Magazine article Insight on the News

Let History Guide Policy in Balkans

Magazine article Insight on the News

Let History Guide Policy in Balkans

Article excerpt

When reports began to come in recently that Muslims and Croats were fighting in Mostar, I was alarmed at first. I have friends there. I visited the Herzegovinian city twice in the fall, first to review the condition of refugees, and later to distribute supplies with Ted Forstmann, the American entrepreneur who had procured them. Then I grew curious. The news was reporting that the city's Croats were fighting the city's Muslims. But when I was in Mostar there were no Muslims, at least not many. What has happened?

In Mostar we were constantly under random bombardment from Serb artillerymen guzzling slivovitz and generally having a grand old time high in the hills that surround the city. The recent news reports describe the city as having a population of 125,000. The actual figure was half that when I was there, and the city was a shambles. Serb artillery had gutted homes, hospitals, schools, office buildings, churches and mosques. Half of the city's 125,000 people were dead or in refugee camps. Once an elegant Italianate city, Mostar had become an armed ruin -- eight of its nine bridges destroyed, its parks turned into cemeteries with fresh graves marked by Christian and Muslim gravestones alike. The leader of the Croatian militia that governed the city, Jadran Topic, formerly a soccer player for the New York Cosmos, commanded a mixed force dominated by Croats but with a much smaller contingent of Muslims. Most Muslims were dead or departed.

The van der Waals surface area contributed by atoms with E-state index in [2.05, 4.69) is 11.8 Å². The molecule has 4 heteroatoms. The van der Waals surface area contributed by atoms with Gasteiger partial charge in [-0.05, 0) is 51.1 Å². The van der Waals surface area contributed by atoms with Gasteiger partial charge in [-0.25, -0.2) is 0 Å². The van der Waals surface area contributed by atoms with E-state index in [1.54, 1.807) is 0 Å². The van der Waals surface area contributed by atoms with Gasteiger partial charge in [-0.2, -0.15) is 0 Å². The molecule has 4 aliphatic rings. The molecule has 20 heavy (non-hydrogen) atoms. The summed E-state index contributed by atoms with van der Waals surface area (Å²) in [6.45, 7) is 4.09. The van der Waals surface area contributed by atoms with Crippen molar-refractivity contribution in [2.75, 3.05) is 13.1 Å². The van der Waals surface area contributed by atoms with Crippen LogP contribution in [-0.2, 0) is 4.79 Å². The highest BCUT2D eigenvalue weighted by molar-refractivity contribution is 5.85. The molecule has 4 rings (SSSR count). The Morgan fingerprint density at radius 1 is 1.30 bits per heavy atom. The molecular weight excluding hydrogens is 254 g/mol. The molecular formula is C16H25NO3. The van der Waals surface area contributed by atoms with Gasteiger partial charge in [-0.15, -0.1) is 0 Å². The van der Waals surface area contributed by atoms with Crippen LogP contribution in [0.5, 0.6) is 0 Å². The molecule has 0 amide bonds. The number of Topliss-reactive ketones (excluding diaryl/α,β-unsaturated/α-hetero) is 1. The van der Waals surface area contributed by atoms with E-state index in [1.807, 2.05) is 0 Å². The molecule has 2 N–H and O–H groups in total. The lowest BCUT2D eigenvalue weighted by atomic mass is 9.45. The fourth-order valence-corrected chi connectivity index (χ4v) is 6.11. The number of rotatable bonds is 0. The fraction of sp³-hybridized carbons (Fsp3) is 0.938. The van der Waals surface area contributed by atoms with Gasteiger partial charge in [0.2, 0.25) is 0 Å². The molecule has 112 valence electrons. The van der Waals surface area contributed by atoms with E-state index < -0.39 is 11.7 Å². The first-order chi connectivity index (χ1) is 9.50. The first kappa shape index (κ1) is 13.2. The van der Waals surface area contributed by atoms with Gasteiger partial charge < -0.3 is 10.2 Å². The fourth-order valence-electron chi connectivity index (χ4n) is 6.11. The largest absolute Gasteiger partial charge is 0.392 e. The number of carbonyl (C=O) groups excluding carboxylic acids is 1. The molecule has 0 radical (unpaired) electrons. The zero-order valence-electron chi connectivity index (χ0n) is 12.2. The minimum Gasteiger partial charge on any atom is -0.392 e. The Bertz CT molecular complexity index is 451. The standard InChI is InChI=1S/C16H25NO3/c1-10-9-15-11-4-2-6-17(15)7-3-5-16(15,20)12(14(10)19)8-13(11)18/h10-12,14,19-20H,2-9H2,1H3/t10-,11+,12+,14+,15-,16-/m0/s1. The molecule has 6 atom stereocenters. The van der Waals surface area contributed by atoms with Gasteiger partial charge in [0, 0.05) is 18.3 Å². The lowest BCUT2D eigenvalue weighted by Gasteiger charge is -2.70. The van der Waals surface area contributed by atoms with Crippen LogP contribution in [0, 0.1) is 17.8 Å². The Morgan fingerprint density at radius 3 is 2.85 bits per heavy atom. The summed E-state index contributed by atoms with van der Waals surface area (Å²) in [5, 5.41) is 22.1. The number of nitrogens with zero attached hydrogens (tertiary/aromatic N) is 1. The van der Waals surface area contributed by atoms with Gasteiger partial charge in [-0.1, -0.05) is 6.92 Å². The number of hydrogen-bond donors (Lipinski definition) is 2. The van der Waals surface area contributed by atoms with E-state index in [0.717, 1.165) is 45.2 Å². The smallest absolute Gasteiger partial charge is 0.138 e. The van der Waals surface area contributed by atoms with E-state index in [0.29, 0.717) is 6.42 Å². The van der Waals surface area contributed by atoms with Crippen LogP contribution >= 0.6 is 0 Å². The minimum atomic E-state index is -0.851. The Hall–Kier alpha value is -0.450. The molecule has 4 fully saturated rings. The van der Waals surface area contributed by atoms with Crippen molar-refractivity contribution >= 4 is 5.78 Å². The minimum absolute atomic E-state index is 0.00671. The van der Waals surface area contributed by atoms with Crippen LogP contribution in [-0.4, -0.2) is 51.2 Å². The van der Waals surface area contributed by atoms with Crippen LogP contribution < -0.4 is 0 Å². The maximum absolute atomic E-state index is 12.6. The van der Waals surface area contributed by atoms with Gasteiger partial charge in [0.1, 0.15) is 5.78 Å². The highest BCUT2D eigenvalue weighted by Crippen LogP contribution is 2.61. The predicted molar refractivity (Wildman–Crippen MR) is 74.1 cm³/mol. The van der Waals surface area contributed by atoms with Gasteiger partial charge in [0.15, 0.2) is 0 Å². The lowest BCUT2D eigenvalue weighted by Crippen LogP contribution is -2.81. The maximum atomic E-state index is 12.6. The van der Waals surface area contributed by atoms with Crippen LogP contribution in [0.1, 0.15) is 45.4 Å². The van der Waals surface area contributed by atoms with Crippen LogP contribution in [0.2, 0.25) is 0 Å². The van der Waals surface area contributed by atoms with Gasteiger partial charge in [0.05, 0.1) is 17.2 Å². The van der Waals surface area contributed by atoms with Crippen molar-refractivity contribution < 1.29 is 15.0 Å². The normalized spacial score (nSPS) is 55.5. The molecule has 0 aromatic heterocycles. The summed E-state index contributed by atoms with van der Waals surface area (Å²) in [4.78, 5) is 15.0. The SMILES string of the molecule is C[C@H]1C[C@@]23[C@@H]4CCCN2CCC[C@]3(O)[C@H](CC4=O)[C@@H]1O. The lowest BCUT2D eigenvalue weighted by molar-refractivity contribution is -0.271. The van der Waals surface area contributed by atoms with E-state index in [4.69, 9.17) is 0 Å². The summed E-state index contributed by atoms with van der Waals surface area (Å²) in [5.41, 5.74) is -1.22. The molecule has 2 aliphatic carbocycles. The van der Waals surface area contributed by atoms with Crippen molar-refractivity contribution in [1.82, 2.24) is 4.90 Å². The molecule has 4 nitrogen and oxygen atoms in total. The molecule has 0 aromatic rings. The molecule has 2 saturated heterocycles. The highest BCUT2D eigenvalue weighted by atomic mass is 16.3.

So these Muslims now fighting Topic, where have they come from? The Muslims who were in Mostar when I was there would be no match for him. My sources tell me that a month or so ago the president of Bosnia-Herzegovina, Alija Izetbegovic, began sending some 35,000 Muslims from eastern Bosnia into the area as provocateurs and to repopulate the city so that it would qualify as Muslim territory during future negotiations. Many have been armed by Serbian forces whose artillery positions have been under pressure from the Croats for months. I get other reports that those opposing the Croats are really Serbs claiming to be Muslims. Are my sources sound? I do not know, but I am certain that the news reports are inaccurate, and that Bosnia-Herzegovina is a complex chowder.

The modern American habit of mind is to ignore history and to see people as infinitely pliable. President Clinton is now planning vast diplomatic schemes and even a number of military ventures to tranquilize the historically chaotic and bloody Balkans. …

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